William Trevor was one of the best short story writers of his generation. Possibly in a class of his own. This posthumously-published collection, Last Stories, is beautiful because it showcases how he was one of the rare writers who write women characters well. His endings always leave thinking space for readers. And his works are best read slowly and carefully so as to not miss perfectly-timed details.

There are ten stories in this collection. The recurring themes of loneliness, death, betrayal, delusion, and loss might make them sound rather bleak but his spare prose and concise narratives avoid melodrama or repetition. All the main characters struggle with and never conquer their yearnings, which are challenged or thwarted through singular moments of quiet drama. And, despite there being no radical or titillating action, what lingers in the reader’s mind long after reading feels like reverberations of aftershocks.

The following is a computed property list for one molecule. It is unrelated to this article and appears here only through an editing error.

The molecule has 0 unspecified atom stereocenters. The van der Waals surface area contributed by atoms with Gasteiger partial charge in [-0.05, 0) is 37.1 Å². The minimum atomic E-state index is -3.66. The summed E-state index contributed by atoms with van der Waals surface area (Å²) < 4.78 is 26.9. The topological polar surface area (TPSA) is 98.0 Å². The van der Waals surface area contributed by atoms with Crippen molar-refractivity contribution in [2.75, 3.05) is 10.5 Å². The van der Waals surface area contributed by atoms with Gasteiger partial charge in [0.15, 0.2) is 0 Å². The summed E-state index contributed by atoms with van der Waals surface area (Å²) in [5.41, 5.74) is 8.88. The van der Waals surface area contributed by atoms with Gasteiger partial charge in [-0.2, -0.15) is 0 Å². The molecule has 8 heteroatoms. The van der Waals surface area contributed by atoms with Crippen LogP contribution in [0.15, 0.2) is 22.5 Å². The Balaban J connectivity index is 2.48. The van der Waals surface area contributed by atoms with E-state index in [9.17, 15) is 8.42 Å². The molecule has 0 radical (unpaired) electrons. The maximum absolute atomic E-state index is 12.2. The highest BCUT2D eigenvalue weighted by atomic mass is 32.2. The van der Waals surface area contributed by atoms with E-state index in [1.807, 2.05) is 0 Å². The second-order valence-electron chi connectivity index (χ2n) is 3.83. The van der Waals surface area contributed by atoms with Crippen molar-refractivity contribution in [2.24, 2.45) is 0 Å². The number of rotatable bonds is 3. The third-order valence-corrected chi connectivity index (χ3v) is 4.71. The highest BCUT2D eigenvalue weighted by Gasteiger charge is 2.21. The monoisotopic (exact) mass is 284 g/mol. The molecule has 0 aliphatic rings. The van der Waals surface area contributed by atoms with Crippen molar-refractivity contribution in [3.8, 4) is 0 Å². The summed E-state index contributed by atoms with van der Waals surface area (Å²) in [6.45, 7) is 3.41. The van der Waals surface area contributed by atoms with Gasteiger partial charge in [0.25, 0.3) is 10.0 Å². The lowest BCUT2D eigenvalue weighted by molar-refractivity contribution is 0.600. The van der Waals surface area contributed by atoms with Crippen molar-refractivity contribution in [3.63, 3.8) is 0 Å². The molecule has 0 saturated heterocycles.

One particularity that animates several of these stories is how two unlikely characters come together: a middle-aged caretaker and strange European workmen; an amnesiac picture-restorer and a street prostitute; a widow and a widower from different social strata.

The lonely, older woman of the shabby, genteel kind is a recognizable Trevor archetype here. As ever, though, Trevor’s unfailing compassion and understated humor serve as reliable anchors to prevent the pathos-filled narratives from sinking into sentimentality.

Read the full review at PopMatters.

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